Joe's Crab Shack is the first major chain to test a ban on tipping. So far, so good.
Here's another reason to go 'Eat at Joe's.'
If you ask Raymond Blanchette, there's something fishy about the modern-day restaurant dining experience.
To Blanchette, the CEO of Ignite Restaurant Group, which owns Joe's Crab Shack, it has nothing to do with the food on your plate.
It's this whole idea of tipping. It's just "antiquated," according to him. And that's why his crab shacks might be kicking tipping to the curb for good.
Joe's Crab Shack is testing a new no-tipping policy in many of its restaurants — the first time a major chain has done so.
Blanchette, who announced the news during an earnings call last week, said the testing has been underway throughout the past few months at 18 Joe's locations.
At those locations, instead of having to rely on the generosity of customers, wages for servers, hosts, and bartenders will be upped to about $14 an hour (an improvement over the previous system in which servers were paid roughly $2 an hour, plus tips), with performance playing a factor in the exact rate, according to Restaurant Business.
Although tracking national data on tipping is a tough task, evidence suggests that $14 an hour is substantially higher than what many servers rake in when they rely on the kindness of strangers for their income.
It's a "forward-thinking" policy that won't just benefit workers, according to Blanchette — it'll boost business, too.
"It's expected to result in an improved team atmosphere, a significant reduction in [employee] turnover, and greater financial security for the employees," Blanchette said, as CNBC reported.
Essentially, a win-win.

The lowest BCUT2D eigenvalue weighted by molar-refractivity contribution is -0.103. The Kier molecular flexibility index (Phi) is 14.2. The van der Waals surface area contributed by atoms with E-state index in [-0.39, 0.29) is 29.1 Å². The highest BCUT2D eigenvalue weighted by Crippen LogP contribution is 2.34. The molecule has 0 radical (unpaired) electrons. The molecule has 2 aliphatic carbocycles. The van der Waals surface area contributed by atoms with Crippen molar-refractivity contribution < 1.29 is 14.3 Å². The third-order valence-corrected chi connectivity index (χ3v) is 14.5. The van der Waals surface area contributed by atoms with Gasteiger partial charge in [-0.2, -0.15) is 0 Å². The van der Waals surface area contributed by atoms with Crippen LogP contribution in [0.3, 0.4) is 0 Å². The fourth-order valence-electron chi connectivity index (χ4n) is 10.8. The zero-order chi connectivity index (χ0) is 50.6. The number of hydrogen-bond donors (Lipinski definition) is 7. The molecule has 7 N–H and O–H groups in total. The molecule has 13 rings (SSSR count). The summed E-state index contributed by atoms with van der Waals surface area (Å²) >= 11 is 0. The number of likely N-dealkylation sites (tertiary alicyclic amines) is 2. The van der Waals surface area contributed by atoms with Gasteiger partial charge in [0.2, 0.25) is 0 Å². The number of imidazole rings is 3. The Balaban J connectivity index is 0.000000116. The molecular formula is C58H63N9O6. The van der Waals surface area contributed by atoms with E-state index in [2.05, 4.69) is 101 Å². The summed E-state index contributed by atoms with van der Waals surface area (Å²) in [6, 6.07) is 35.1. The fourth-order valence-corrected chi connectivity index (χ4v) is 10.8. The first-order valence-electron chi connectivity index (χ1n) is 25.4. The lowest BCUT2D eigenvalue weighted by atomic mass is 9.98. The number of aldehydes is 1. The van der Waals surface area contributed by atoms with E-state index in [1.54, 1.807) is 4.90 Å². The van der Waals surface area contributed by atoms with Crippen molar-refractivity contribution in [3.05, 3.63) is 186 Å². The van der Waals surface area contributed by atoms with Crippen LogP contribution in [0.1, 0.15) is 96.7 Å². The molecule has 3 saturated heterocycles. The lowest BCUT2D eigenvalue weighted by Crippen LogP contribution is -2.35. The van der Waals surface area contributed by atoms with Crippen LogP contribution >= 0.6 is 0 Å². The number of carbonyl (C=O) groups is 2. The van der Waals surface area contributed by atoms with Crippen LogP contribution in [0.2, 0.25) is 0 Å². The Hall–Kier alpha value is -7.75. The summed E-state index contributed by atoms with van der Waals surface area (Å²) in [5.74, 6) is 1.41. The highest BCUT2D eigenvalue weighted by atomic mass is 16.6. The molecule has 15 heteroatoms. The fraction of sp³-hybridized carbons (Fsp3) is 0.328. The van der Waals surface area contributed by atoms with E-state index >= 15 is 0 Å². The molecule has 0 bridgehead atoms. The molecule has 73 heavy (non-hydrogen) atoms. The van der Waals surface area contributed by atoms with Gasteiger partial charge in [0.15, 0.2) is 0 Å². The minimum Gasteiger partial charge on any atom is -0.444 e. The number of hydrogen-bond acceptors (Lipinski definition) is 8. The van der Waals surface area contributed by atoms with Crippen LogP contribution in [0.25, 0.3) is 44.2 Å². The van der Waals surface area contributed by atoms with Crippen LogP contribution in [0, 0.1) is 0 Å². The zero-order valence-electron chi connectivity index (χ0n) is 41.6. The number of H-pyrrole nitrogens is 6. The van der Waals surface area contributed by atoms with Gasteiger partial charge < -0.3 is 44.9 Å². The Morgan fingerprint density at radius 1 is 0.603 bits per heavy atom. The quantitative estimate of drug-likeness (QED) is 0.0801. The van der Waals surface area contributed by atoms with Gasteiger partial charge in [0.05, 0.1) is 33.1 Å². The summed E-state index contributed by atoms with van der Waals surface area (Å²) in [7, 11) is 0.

In order to accommodate the wage increase, the restaurant is increasing menu prices ever so slightly — about 12% to 15%. But don't fret, frugal diners! Those increases are still less than 20% (the standard expected tipping percentage for fair-minded tippers), so many customers will actually end up paying less for their overall dining experience under the new model.
Some people have voiced concerns over this new tip-free system on the basis that it will hurt good customer service.
But there's good reason to believe that's simply not the case.
"Quality of service has a laughably small impact on tip size," as Brian Palmer wrote for Slate back in 2013. He noted a study that found a diner's evaluation of the quality of their service only accounted for somewhere between 1% and 5% of the variation in tip amount.
Factors that do have a sizable impact on tip size? If customers use a credit card or if they pay with cash (credit card users dish out more dough to their servers). If customers are part of a larger dining party or a smaller one (bigger tables have a tendency to leave disproportionately smaller tips).
Even a server simply mentioning their name to diners has a bigger impact on tip size than the overall quality of service, Palmer wrote. So the argument that we should keep tipping around for the sake of good service doesn't realllly hold up when you think about it.
So far, it seems like the no-tipping model at Joe's is working out great.
"Though we're still in the test phase, we are already receiving very positive feedback from our guests, both anecdotally and in our service scores," Blanchette said, as WPXI reported. "Our staff has also embraced the change, which is important as we seek to implement the new policy across the system over time."
Now I can dunk my crab legs in butter knowing my patronage is going toward fair wages. That's certainly all the more reason for me to "Eat at Joe's."